Securing your webhooks

Once your server is configured to receive payloads, it'll listen for any payload sent to the endpoint you configured. For security reasons, you probably want to limit requests to those coming from GitHub. There are a few ways to go about this--for example, you could opt to whitelist requests from GitHub's IP address--but a far easier method is to set up a secret token and validate the information.

Setting your secret token

You'll need to set up your secret token in two places: GitHub and your server.

To set your token on GitHub:

  1. Navigate to the repository where you're setting up your webhook.
  2. Fill out the Secret textbox. Use a random string with high entropy (e.g., by taking the output of ruby -rsecurerandom -e 'puts SecureRandom.hex(20)' at the terminal). Webhook secret token field
  3. Click Update Webhook.

Next, set up an environment variable on your server that stores this token. Typically, this is as simple as running:

export SECRET_TOKEN=your_token

Never hardcode the token into your app!

Validating payloads from GitHub

When your secret token is set, GitHub uses it to create a hash signature with each payload.

This hash signature is passed along with each request in the headers as X-Hub-Signature. Suppose you have a basic server listening to webhooks that looks like this:

require 'sinatra'
require 'json'

post '/payload' do
  push = JSON.parse(params[:payload])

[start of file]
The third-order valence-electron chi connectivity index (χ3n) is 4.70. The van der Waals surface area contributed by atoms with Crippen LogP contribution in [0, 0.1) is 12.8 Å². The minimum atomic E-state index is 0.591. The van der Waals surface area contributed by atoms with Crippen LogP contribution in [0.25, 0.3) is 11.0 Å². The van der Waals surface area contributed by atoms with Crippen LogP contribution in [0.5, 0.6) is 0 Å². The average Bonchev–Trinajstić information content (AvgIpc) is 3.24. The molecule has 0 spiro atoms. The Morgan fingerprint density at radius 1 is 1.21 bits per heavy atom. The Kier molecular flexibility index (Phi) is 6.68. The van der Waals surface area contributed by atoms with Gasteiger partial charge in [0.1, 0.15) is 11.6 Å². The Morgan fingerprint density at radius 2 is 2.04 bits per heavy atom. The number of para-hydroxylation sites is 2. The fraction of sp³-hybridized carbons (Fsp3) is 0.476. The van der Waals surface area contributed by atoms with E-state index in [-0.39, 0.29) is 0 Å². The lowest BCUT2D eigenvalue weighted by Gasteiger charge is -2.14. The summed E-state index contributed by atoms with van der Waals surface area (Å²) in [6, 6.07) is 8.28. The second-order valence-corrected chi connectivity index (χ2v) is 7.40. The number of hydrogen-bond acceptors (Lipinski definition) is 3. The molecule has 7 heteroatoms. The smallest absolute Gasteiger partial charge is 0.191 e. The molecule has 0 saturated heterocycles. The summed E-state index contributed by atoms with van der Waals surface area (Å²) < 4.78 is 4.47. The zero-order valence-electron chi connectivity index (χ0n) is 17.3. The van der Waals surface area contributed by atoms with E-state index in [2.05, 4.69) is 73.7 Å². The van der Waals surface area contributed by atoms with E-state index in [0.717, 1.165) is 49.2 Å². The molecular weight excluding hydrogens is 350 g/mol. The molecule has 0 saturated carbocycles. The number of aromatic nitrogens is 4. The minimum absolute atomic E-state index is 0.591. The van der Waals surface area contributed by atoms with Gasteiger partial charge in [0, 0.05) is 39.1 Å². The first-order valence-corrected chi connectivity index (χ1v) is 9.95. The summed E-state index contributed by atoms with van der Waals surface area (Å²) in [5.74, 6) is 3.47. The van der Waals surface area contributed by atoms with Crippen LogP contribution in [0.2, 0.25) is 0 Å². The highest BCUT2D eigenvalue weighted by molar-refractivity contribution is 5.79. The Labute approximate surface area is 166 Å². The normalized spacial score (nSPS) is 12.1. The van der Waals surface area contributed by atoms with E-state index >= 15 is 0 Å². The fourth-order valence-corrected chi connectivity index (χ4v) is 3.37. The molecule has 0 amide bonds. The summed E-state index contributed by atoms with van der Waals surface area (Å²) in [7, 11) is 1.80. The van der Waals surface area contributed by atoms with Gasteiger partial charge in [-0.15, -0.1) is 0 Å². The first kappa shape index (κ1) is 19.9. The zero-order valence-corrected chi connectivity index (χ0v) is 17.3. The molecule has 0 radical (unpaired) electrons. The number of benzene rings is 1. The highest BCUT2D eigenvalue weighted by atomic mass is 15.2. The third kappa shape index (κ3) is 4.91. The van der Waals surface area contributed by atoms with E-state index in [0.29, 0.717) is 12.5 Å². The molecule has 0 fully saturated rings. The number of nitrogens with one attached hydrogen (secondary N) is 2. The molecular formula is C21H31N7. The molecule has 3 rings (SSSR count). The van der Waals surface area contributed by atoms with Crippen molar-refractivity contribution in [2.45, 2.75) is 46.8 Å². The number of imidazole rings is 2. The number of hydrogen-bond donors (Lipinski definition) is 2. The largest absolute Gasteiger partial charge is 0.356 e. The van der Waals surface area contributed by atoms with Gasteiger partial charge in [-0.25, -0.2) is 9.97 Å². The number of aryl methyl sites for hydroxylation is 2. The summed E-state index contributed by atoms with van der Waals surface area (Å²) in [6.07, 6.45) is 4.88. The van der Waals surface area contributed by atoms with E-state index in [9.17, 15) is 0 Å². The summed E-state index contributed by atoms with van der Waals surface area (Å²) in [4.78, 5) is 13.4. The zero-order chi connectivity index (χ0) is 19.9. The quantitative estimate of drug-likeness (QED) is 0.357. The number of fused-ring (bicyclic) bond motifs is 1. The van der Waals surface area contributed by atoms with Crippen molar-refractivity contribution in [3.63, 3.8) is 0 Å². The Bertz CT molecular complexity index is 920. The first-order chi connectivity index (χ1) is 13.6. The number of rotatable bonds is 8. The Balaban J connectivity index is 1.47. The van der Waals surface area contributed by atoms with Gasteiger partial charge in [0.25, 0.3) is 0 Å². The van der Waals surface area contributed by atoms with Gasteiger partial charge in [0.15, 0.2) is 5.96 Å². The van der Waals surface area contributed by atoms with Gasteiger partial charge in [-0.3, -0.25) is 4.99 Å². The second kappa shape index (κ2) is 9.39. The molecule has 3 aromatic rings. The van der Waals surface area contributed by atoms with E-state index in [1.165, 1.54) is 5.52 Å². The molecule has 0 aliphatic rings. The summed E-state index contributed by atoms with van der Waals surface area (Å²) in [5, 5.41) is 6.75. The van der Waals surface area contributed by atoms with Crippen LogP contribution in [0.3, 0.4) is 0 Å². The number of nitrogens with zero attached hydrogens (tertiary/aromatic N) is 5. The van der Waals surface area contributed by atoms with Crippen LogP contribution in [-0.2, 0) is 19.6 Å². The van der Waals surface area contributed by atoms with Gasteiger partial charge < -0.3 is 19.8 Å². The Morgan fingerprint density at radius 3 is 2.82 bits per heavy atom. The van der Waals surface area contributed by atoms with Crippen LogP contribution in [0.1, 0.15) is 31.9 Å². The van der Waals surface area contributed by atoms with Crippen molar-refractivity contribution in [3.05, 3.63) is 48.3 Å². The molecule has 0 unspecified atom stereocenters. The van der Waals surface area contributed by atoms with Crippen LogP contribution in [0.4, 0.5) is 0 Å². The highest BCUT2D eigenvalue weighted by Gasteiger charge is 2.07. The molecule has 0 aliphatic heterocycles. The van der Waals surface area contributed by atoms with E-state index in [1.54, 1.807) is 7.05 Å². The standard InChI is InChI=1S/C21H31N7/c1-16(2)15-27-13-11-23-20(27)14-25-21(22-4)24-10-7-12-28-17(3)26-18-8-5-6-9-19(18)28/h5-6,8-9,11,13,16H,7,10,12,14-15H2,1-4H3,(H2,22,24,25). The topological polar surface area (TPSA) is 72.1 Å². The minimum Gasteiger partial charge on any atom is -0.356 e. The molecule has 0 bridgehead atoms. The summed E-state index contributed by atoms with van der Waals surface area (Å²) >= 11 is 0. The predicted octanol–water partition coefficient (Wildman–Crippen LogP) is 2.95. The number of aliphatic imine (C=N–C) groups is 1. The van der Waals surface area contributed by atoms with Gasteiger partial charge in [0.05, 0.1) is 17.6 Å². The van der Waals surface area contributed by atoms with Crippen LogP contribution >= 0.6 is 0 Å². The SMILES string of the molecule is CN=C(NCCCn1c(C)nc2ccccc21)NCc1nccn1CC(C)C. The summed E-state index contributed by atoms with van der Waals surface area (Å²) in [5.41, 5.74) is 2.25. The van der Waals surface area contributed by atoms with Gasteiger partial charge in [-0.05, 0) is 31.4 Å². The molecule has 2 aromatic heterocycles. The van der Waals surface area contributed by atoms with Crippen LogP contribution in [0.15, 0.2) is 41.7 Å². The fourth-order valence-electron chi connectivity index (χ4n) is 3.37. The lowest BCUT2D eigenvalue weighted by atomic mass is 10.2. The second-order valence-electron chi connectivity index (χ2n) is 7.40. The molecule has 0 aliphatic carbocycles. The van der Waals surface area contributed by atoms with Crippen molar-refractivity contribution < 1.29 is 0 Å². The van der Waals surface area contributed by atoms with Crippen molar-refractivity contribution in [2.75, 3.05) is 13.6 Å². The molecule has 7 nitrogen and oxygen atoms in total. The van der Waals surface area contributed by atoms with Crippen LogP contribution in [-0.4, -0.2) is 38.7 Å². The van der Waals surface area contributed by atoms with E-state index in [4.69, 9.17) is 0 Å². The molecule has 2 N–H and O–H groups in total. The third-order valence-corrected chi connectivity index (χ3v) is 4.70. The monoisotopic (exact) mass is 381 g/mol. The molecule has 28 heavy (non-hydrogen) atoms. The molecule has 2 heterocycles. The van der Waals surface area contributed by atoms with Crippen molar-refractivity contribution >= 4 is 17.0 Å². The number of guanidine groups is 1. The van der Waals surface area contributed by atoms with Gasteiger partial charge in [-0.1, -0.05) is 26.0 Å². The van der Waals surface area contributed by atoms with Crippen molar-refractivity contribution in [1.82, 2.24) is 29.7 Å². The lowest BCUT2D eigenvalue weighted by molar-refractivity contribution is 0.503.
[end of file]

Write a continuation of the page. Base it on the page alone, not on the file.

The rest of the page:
"I got some JSON: #{push.inspect}"

The goal is to compute a hash using your SECRET_TOKEN, and ensure that the hash from GitHub matches. GitHub uses an HMAC hexdigest to compute the hash, so you could change your server to look a little like this:

post '/payload' do
  payload_body =
  push = JSON.parse(params[:payload])
  "I got some JSON: #{push.inspect}"

def verify_signature(payload_body)
  signature = 'sha1=' + OpenSSL::HMAC.hexdigest('sha1'), ENV['SECRET_TOKEN'], payload_body)
  return halt 500, "Signatures didn't match!" unless Rack::Utils.secure_compare(signature, request.env['HTTP_X_HUB_SIGNATURE'])

Obviously, your language and server implementations may differ than this code. There are a couple of very important things to point out, however:

  • No matter which implementation you use, the hash signature starts with sha1=, using the key of your secret token and your payload body.

  • Using a plain == operator is not advised. A method like secure_compare performs a "constant time" string comparison, which renders it safe from certain timing attacks against regular equality operators.